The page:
- Scenic Drives: Drive along the Park Loop Road, which offers stunning coastline views, rocky cliffs, and forested areas. Take advantage of iconic sights such as Thunder Hole, Otter Cliff, and Sand Beach.
- Wildlife Watching: Acadia National Park is home to various wildlife species. Watch for white-tailed deer, moose, foxes, and seals. Bird enthusiasts will also enjoy spotting the park’s diverse avian population, including bald eagles, peregrine falcons, and seabirds.
- Photography: With its diverse landscapes and stunning vistas, Acadia National Park offers countless photography opportunities. Capture the sunrise from the summit of Cadillac Mountain, the rocky coastline, or the vibrant colors of fall foliage.
- Stargazing: Acadia National Park is a designated International Dark Sky Park, meaning it offers exceptional conditions for stargazing. On clear nights, head to areas with minimal light pollution, such as the summit of Cadillac Mountain or the Blackwoods Campground, to observe the dazzling night sky and learn about the constellations.
Rocky Mountain National Park, Colorado
For the adventurous winter RVer, Rocky Mountain National Park offers awe-inspiring scenery and recreational opportunities. Campgrounds such as Moraine Park and Glacier Basin Campground provide limited services during the winter months. However, navigating through winter road closures and preparing for challenging weather conditions is essential.
- Snowshoeing or Cross-Country Skiing: Experience the breathtaking winter landscapes of Rocky Mountain National Park by exploring the park on snowshoes or cross-country skis. There are several scenic trails available for winter enthusiasts of all skill levels.
- Winter Wildlife Viewing: Winter is a great time to spot wildlife in the park. Keep your eyes peeled for elk, moose, bighorn sheep, and bobcats. The park offers guided snowshoe trips specifically focused on wildlife viewing.
- Ice Climbing: For the more adventurous, Rocky Mountain National Park offers excellent ice climbing opportunities. Climbers can tackle various frozen waterfalls and ice formations, ranging from beginner to expert levels.
- Winter Photography: The park takes on a magical quality during winter, making it ideal for photography. Capture stunning snow-covered landscapes, frozen lakes, and wildlife in their winter habitat.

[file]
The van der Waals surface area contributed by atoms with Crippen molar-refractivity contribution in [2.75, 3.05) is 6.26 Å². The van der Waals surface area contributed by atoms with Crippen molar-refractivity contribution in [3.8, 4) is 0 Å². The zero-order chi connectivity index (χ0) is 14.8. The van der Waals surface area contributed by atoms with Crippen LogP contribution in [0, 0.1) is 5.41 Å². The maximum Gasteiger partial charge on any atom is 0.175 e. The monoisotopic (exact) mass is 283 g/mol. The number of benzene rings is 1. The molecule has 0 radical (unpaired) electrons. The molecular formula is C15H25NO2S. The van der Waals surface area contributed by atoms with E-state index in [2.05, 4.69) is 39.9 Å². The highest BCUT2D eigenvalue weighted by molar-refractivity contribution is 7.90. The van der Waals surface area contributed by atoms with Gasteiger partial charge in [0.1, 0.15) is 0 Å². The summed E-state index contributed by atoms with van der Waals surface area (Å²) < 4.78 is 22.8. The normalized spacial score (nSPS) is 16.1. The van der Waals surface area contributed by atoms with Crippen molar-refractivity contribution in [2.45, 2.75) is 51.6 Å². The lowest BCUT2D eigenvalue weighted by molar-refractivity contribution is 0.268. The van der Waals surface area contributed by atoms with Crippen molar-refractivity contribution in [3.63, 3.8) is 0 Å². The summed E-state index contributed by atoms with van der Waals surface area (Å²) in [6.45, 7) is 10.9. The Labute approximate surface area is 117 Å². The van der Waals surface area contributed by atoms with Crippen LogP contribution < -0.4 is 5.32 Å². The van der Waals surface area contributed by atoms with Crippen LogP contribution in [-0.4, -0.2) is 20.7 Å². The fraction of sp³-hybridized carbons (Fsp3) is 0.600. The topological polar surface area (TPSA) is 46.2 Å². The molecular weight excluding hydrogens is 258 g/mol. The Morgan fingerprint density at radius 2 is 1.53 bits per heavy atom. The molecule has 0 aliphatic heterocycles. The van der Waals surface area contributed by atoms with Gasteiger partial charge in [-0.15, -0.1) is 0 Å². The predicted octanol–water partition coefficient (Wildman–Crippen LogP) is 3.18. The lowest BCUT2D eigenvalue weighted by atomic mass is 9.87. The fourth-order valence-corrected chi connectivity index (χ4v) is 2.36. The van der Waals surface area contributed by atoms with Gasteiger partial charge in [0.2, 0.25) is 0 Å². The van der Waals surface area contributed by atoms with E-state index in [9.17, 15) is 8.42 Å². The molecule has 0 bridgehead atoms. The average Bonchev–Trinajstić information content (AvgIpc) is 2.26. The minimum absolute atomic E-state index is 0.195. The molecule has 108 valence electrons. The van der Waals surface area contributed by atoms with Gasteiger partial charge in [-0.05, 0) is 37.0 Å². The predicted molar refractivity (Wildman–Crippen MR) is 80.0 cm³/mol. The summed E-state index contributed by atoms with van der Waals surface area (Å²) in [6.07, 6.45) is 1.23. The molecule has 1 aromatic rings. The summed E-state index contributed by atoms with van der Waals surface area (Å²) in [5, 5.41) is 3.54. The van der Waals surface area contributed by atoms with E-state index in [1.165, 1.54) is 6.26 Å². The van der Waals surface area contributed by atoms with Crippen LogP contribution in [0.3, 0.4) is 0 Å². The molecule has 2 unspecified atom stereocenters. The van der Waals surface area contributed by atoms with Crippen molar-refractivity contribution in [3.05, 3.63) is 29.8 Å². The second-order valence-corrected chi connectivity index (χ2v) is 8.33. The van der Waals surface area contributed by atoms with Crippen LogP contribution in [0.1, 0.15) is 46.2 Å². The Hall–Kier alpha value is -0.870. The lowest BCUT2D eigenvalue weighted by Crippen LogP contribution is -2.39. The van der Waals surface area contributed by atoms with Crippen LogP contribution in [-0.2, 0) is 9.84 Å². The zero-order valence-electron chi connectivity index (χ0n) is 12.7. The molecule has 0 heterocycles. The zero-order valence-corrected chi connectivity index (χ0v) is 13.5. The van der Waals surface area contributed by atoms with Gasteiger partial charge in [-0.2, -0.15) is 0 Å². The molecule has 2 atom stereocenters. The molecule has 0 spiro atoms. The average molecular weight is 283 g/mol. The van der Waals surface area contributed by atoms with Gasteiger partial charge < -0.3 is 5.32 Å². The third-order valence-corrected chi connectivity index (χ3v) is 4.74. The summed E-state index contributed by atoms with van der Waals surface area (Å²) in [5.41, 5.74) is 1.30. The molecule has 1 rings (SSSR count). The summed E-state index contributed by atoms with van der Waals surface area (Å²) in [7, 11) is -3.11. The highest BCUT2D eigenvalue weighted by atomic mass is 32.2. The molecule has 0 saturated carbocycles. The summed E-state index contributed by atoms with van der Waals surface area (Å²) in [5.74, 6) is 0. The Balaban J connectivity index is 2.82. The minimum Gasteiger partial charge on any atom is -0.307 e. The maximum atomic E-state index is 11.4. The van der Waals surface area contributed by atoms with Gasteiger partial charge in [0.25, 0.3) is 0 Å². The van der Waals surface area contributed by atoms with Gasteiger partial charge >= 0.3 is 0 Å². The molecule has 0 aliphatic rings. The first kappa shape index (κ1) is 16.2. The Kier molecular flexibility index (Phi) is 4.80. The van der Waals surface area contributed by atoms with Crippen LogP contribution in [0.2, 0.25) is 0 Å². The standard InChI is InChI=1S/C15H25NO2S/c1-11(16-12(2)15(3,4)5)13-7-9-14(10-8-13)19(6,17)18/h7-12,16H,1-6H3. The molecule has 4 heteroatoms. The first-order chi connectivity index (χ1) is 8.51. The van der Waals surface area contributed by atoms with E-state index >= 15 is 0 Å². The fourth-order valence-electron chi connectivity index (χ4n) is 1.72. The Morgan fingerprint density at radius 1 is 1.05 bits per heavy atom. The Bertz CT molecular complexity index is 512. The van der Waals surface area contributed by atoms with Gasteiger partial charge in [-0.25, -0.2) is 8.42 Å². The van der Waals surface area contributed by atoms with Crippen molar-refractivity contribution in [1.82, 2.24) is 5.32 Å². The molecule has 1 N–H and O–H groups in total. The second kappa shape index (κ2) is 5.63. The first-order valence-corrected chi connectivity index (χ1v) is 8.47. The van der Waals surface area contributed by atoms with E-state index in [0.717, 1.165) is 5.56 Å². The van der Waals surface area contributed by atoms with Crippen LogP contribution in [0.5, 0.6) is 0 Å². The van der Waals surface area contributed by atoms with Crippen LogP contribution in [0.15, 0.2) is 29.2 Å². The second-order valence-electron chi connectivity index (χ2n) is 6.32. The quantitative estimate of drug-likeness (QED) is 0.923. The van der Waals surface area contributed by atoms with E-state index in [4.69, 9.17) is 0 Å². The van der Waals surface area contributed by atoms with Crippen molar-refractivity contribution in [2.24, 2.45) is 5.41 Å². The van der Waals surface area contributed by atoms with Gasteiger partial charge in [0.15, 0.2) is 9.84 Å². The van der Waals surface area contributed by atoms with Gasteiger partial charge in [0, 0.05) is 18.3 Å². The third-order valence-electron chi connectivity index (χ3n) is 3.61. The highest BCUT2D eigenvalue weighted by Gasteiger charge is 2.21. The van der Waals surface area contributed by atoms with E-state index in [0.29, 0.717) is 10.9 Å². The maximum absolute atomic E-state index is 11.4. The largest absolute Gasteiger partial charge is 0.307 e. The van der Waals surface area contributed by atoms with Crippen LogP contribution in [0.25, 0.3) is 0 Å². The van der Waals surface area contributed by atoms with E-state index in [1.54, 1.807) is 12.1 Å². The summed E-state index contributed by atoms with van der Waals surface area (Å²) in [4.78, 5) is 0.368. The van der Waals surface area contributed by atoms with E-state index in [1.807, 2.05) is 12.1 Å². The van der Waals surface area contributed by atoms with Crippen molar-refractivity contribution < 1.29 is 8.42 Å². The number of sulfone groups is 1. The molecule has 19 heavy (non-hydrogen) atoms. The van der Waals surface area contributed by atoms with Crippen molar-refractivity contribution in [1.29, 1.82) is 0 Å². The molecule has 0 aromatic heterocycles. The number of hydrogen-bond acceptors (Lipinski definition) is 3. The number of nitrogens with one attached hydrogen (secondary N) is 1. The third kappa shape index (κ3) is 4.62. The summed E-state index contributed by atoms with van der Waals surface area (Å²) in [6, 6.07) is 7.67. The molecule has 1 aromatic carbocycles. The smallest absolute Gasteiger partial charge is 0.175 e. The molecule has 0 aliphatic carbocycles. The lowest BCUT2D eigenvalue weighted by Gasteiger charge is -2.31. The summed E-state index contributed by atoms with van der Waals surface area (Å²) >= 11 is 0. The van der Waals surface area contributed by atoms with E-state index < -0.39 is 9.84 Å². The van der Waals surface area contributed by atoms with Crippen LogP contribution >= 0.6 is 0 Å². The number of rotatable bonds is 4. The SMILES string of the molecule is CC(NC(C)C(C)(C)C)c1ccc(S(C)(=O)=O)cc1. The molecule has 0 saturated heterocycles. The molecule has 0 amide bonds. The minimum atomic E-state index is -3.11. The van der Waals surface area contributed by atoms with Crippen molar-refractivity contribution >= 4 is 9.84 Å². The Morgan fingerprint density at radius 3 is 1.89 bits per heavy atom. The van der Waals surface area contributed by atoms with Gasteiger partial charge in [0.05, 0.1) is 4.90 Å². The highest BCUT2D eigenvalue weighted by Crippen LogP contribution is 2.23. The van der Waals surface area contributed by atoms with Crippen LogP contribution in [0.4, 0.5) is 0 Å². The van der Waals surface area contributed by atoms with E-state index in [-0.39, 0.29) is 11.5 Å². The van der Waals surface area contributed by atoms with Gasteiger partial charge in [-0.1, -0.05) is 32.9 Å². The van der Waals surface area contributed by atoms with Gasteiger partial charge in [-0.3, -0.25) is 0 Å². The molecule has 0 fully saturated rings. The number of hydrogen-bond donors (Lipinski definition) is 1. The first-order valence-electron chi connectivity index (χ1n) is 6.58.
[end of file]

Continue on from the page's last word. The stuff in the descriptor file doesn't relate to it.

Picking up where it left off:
- Winter Camping: If you’re up for a unique experience, camping in the winter can be a memorable adventure. Rocky Mountain National Park offers designated winter camping areas for those who want to experience the tranquility and beauty of the park during the colder months.
Olympic National Park, Washington
Olympic National Park’s diverse landscapes, including rainforests, rugged coasts, and snow-capped mountains, make it an ideal destination for winter RVing. While some campgrounds may be closed, Kalaloch Campground along the coast remains open year-round, offering stunning ocean views. However, be prepared for rain and stormy weather typical of the Pacific Northwest.
- Snowshoeing or Skiing: With heavy snowfall during winter, Olympic National Park offers fantastic opportunities for snowshoeing or cross-country skiing. You can explore the winter wonderland at destinations such as Hurricane Ridge or the Hoh Rainforest.
- Winter Wildlife Viewing: Winter is an ideal time to spot wildlife in Olympic National Park. Watch for elk, deer, mountain goats, and even the elusive gray wolf. The park also offers excellent bird-watching opportunities, particularly around Lake Quinault and the coast.
- Hot Springs: After a day of outdoor activities, rejuvenate your body and mind at Sol Duc Hot Springs. Soak in the natural mineral waters surrounded by snow-covered trees for a truly blissful experience.
- Storm Watching: The rugged coastline of Olympic National Park is known for its fierce winter storms. Brave the wind and rain to witness the power of the ocean as massive waves crash against the rocks. Popular storm-watching spots include Rialto Beach and Cape Flattery.
- Visit Lake Crescent: Although the water may be too cold for swimming, Lake Crescent offers a serene winter retreat. Enjoy peaceful walks along the lake’s shore, take in the stunning mountain views, or cozy up with a warm beverage and a good book at the historic Lake Crescent Lodge.
Big Bend National Park, Texas